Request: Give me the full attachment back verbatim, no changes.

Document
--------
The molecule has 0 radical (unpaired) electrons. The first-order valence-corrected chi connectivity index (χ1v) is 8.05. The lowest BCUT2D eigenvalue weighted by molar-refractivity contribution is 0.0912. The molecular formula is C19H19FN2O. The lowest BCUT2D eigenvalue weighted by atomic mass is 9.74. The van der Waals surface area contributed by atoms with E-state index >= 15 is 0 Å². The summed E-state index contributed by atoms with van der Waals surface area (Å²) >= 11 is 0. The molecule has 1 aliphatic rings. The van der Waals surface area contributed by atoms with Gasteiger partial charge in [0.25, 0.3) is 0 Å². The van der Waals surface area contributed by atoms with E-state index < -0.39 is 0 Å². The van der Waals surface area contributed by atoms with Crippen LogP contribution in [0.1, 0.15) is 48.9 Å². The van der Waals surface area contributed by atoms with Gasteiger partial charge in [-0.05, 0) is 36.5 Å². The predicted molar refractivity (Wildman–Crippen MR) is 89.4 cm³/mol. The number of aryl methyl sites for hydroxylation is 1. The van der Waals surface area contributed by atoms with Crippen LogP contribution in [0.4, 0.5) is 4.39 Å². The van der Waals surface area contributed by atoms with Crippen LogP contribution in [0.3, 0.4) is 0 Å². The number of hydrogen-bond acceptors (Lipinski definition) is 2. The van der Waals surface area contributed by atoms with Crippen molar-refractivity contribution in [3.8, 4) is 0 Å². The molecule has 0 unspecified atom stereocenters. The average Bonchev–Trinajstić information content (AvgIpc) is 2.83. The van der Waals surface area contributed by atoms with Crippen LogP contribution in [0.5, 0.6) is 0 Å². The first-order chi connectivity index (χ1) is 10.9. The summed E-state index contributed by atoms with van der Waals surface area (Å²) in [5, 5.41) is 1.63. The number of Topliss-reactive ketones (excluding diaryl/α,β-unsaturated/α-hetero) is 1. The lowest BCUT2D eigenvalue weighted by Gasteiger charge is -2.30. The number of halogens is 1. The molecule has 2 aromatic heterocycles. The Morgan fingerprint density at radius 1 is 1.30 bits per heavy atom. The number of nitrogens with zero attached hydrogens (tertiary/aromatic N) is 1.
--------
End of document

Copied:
The molecule has 0 radical (unpaired) electrons. The first-order valence-corrected chi connectivity index (χ1v) is 8.05. The lowest BCUT2D eigenvalue weighted by molar-refractivity contribution is 0.0912. The molecular formula is C19H19FN2O. The lowest BCUT2D eigenvalue weighted by atomic mass is 9.74. The van der Waals surface area contributed by atoms with E-state index >= 15 is 0 Å². The summed E-state index contributed by atoms with van der Waals surface area (Å²) >= 11 is 0. The molecule has 1 aliphatic rings. The van der Waals surface area contributed by atoms with Gasteiger partial charge in [0.25, 0.3) is 0 Å². The van der Waals surface area contributed by atoms with E-state index < -0.39 is 0 Å². The van der Waals surface area contributed by atoms with Crippen LogP contribution in [0.1, 0.15) is 48.9 Å². The van der Waals surface area contributed by atoms with Gasteiger partial charge in [-0.05, 0) is 36.5 Å². The predicted molar refractivity (Wildman–Crippen MR) is 89.4 cm³/mol. The number of aryl methyl sites for hydroxylation is 1. The van der Waals surface area contributed by atoms with Crippen LogP contribution in [0.4, 0.5) is 4.39 Å². The van der Waals surface area contributed by atoms with Crippen LogP contribution in [0.3, 0.4) is 0 Å². The number of hydrogen-bond acceptors (Lipinski definition) is 2. The van der Waals surface area contributed by atoms with Crippen molar-refractivity contribution in [3.8, 4) is 0 Å². The molecule has 0 unspecified atom stereocenters. The average Bonchev–Trinajstić information content (AvgIpc) is 2.83. The van der Waals surface area contributed by atoms with Crippen LogP contribution in [0.5, 0.6) is 0 Å². The first-order chi connectivity index (χ1) is 10.9. The summed E-state index contributed by atoms with van der Waals surface area (Å²) in [5, 5.41) is 1.63. The number of Topliss-reactive ketones (excluding diaryl/α,β-unsaturated/α-hetero) is 1. The lowest BCUT2D eigenvalue weighted by Gasteiger charge is -2.30. The number of halogens is 1. The molecule has 2 aromatic heterocycles. The Morgan fingerprint density at radius 1 is 1.30 bits per heavy atom. The number of nitrogens with zero attached hydrogens (tertiary/aromatic N) is 1.